Tuesday, March 26, 2013

The Last of the Green Homes North Demolitions

Post and photos by The Hawthorne Hawkman.

After two recent posts on Green Homes North, my borderline obsessive-compulsiveness drove me to visit every single parcel on the program's eligible property list.  I wanted to see if there were other houses that could be saved, or if the questionable demos only popped up in or near the Jordan neighborhood.  Out of the remaining lots in the Camden, Folwell, McKinley, Victory, Cleveland, Lind-Bohanon, and Harrison neighborhoods, there were only two recent demolitions left.  Clearly it's possible that more houses were torn down in the first round of the program, but that's speculation at this point.

The bottom two photos are of 4238 Fremont Ave N, which appears to have been torn down within the last few weeks, given the fresh piles of dirt.  A Google street view search is not terribly revealing, as the trees on the property obscure the house almost entirely.  It was blue, that's about all I can say.  And since it was in the path of the tornado, I'll reserve judgment on whether this particular house was salvageable.  If anyone has information one way or another, please share.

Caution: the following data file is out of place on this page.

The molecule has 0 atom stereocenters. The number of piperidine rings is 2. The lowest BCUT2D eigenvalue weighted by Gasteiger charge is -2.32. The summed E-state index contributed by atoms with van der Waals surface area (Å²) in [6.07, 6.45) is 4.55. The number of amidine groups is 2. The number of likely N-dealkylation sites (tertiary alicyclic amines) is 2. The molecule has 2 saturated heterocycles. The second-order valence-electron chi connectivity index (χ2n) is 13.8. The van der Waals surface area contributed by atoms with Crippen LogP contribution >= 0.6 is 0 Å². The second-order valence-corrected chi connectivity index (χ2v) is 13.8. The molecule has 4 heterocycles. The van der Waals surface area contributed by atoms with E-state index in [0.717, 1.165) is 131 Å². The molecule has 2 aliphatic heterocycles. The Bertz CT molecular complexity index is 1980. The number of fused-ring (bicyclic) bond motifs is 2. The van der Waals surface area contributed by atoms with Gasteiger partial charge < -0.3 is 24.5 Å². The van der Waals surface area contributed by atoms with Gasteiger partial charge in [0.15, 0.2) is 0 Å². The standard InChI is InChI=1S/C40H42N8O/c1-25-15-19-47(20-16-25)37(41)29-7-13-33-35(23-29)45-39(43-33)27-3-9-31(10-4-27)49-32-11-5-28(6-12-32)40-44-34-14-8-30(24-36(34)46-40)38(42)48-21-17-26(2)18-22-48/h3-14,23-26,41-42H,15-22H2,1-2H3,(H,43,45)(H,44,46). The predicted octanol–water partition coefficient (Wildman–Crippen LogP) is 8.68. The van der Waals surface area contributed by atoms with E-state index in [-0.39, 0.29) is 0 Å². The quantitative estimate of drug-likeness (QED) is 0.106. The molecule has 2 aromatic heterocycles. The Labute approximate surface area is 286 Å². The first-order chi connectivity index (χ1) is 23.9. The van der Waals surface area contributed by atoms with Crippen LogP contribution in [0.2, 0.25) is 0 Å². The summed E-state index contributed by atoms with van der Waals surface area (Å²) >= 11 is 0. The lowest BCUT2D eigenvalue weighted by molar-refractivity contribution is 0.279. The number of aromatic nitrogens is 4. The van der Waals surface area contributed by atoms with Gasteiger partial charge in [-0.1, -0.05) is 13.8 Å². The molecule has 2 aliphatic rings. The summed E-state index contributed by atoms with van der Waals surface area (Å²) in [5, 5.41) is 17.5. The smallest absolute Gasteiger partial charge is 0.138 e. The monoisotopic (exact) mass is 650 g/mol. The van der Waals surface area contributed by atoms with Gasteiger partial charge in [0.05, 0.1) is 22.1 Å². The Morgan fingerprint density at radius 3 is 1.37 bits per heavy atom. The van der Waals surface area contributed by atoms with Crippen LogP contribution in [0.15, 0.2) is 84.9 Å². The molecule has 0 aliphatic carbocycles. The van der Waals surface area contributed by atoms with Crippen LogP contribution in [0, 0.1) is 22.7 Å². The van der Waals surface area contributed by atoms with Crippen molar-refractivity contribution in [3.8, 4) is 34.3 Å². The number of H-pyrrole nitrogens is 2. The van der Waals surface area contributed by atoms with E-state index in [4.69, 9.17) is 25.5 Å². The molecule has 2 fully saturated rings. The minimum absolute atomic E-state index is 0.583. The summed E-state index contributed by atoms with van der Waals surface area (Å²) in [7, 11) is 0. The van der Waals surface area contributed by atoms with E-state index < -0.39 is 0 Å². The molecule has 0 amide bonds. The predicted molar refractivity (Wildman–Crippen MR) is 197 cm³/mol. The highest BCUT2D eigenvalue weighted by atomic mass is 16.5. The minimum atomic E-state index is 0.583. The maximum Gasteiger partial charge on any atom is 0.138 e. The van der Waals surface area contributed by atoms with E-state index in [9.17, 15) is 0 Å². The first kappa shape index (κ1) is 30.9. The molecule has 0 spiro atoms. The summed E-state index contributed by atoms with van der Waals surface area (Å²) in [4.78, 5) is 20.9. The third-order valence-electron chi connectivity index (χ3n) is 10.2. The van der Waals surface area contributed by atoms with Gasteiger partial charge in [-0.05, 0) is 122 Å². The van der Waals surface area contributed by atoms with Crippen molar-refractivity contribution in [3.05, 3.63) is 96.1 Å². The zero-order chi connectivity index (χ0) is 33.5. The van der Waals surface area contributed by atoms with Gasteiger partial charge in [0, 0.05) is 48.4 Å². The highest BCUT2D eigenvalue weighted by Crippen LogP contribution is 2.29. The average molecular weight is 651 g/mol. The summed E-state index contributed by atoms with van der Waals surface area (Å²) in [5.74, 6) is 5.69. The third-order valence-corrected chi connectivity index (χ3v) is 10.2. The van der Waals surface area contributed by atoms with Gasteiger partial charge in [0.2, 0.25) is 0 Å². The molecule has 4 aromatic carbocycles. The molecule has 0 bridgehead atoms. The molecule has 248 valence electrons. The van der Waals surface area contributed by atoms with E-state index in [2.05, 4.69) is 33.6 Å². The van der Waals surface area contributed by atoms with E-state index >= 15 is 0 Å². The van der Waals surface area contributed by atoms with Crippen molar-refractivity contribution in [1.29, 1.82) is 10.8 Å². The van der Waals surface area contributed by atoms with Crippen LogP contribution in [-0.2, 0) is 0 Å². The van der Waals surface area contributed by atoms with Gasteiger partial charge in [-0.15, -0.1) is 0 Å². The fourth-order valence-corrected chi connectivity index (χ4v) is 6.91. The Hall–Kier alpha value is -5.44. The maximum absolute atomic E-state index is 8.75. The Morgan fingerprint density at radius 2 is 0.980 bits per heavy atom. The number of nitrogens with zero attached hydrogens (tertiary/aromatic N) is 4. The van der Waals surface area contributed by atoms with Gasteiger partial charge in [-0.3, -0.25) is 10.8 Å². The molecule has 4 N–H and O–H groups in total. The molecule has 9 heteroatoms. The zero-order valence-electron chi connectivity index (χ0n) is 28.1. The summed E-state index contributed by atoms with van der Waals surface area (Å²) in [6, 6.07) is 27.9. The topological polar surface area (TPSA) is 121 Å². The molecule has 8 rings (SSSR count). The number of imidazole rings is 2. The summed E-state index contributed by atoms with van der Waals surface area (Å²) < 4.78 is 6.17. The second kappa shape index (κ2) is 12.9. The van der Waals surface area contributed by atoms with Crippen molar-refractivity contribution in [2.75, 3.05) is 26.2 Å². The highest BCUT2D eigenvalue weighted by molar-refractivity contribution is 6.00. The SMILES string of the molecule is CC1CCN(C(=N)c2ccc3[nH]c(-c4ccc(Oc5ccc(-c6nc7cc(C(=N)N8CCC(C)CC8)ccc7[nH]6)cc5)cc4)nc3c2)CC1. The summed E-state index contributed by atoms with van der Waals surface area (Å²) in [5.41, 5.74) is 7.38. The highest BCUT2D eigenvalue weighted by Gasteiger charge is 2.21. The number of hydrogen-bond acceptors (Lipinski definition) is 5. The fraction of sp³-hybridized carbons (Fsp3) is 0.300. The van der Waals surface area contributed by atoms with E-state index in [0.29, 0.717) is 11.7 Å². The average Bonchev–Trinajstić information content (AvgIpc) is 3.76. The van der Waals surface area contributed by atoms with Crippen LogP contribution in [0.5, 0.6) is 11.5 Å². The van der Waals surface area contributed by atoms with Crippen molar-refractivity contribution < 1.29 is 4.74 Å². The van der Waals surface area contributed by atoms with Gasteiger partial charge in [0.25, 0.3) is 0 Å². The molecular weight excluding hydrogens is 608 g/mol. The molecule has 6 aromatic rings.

The other property, shown in the top photo, is 3504 James Ave N.  Google shows us some detail on this one.

The knee-jerk preservationist in me wants to say this one shouldn't have been torn down.  All the same, it really doesn't look like much.  And I do have a friend who holds similar preservation views who lives on this block.  He didn't object to this demolition, so I'll defer to that opinion.

And that rounds out the Green Homes North potential and actual demolitions.  Several properties will hopefully be saved thanks to the work of northside housing activists and a major bump in publicity from the Nicole Curtis Facebook page - 2637 Emerson, 2046 James, 2114 Irving, and 2934 Queen Ave N, with the last one being in the most precarious position.  I would also argue that 1915 Penn Ave N should not be torn down until a developer comes along with a proposal that would require demolition.  But if a developer would want to rehab that one, it's a little late to do so when the house is a bundle of sticks in a landfill.

The next time a housing initiative gets rolled out for north Minneapolis, I'll be looking forward to a process that's more intentional about preservation first and demolition only when all other options have been fully exhausted.

1 comment:

  1. I used to be of the opinion that such little houses weren't a "big deal" to demo. They weren't architectural wonders after all. I felt that way up until one was saved and likely will become the home of someone of very modest means who never could have owned a home that was not much more than a little cottage. But will be very proud to be the owner of such a dwelling. We need to preserve the small "worker cottage" structures not for their architectural merit, but because these are affordable housing. They were built to be housing for those of modest means and lasted a hundred years or more because they served that function incredibly well.


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